18th March 2016 7:42 pm
My Experience Using PHP 7 in Production
In the last couple of weeks I’ve been working on a PHP web app. Nothing unusual there, except this was the first time we’d used PHP 7 in production. We discussed the possibility a while back, and eventually decided that for certain projects we’d use PHP 7 without waiting another year or so (or maybe longer) for a version of Debian stable with it by default. I wanted to talk about how our experience has been using it in production.
We’ve never really had a fixed stack that we work with at work before until recently - it was largely based on personal preferences and experience. For many jobs, especially content-based sites, we generally used WordPress - it has its issues, but it does fine for a lot of work. For more complex websites, I tended to use CodeIgniter because I’d learned it during my previous job and knew it fairly well, but I was not terribly happy with it - it’s a bit too basic and simplistic, as well as being somewhat behind the times, and I only really kept using it through inertia. For mobile app backends, I tended to use Django, partly for the admin interface, and partly because Django REST Framework makes it easy to build a REST API quickly and easily in a way that wasn’t viable with CodeIgniter.
This state of affairs couldn’t really continue. I love Python and Django, but I was the only one at work who had ever used Python, so in the event I got hit by a bus there would have been no-one who could have taken over from me. As for CodeIgniter, it was clearly falling further and further behind the curve, and I was sick of it and looking to replace it. Ideally we needed a PHP framework as both myself and my colleague knew it.
I’d also been playing around with Laravel on a few little projects, but I didn’t get the chance to use it for a new web app until autumn last year. Around the same time, we hired a third developer, who also had some experience using Laravel. In addition, the presence of Lumen meant that we could use that for smaller apps or services that were too small to use Laravel. We therefore decided to adopt Laravel as our default framework - in future we’d only use something else if there was a particular justification for it. I was rather sad to have to abandon Django for work, but pleased to have something more modern than CodeIgniter for PHP projects.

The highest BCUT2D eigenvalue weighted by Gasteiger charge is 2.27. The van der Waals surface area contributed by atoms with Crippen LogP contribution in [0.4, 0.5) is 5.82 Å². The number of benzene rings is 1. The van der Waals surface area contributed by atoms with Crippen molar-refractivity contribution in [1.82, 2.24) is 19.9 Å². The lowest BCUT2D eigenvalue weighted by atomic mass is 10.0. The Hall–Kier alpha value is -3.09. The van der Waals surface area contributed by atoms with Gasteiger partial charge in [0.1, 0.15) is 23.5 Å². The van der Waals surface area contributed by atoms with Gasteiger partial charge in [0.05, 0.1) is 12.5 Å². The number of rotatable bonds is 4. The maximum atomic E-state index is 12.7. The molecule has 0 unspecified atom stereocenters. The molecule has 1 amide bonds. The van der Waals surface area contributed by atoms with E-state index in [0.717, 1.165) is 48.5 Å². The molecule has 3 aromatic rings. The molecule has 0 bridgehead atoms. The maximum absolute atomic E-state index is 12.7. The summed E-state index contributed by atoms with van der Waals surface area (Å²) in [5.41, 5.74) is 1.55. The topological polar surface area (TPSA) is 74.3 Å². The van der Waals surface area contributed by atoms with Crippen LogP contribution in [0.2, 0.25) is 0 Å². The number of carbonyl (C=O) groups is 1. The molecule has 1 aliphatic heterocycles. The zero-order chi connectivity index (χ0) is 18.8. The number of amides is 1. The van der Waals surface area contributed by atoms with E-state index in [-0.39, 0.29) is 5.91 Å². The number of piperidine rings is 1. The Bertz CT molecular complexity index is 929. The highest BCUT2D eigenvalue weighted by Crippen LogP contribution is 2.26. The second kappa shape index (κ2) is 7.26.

This also enabled us to standardise our new server builds. Over the last year or so I’ve been pushing to automate what we can of our server setup using Ansible. We now have two standard stacks that we plan to use for future projects. One is for WordPress sites and consists of:
- Debian stable
- PHP 5.6
The other is for Laravel or Lumen web apps or APIs and consists of:
- Debian stable
- PHP 7
It took some time to decide what we wanted to settle on, and indeed we had a mobile app backend that went up around Christmas time that we wrote with Laravel, but deployed to Apache with PHP 5.6 because when we first pushed it up PHP 7 wasn’t out yet. However, given that Laravel 5 already had good support for PHP 7, we decided we’d consider it for the next app. I tend to use PostgreSQL rather than MySQL these days because it has a lot of nifty features like JSON fields and full text search, and using an ORM minimises the learning curve in switching, and Redis is much more versatile than Memcached, so they were vital parts of our stack.
Our first PHP 7 app
I’d already built a simple prototype to demonstrate the viability of a from-scratch rewrite using Laravel and Angular, and once the client had agreed to the rewrite, we were able to work on this further. As the web app was going to be particularly useful on mobile devices, I wanted to ensure that the performance was as good as I could possibly make it. By the time we were looking at deploying it to a server, three months had passed since PHP 7 had been first released, and I figured that was long enough for the most serious issues to be resolved, and we could definitely do with the very significant speed boost we’d get from using PHP 7 for this app.
I use Jenkins to run my unit tests, and so I decided to try installing PHP 7 on the Jenkins server and using that to run the tests. The results were encouraging - nothing broke as a result of the switch. So we therefore decided that when we deployed it, we’d try it with PHP 7, and if it failed, we’d switch to PHP 5.6.
I opted to use FPM with Nginx rather than Apache and
mod_php as since the web app was purely custom we didn’t really need things like
.htaccess, and while the amount of static content was limited, Nginx might well perform better for this use case. The results are fairly encouraging - the document for the home page is typically being returned in under 40ms, with the uncached homepage taking around 1.5s in total to load, despite having to load several external fonts. In its current state, the web app scores a solid 93% on YSlow, which I’m very happy with. I don’t know how much of that is down to using PHP 7, but choosing to use it was definitely a good call. I have had absolutely zero issues with it during that time.
As always, you should bear in mind that your needs may not be the same as mine, and it could well be that you need something that PHP 7 doesn’t yet provide. However, I have had a very good experience with PHP 7 in production. I may have had to jump through a few more hoops to get it up and running, and there may be some level of risk associated with using PHP 7 when it’s only been available for three months, but it’s more than justified by the speed we get from our web app. Using a configuration management system like Ansible means that even if you do have to jump through some extra hoops, it’s relatively easy to automate that process so it’s not as much of an issue as you might think. For me, using PHP 7 with a Laravel app has worked as well as I could have possibly hoped.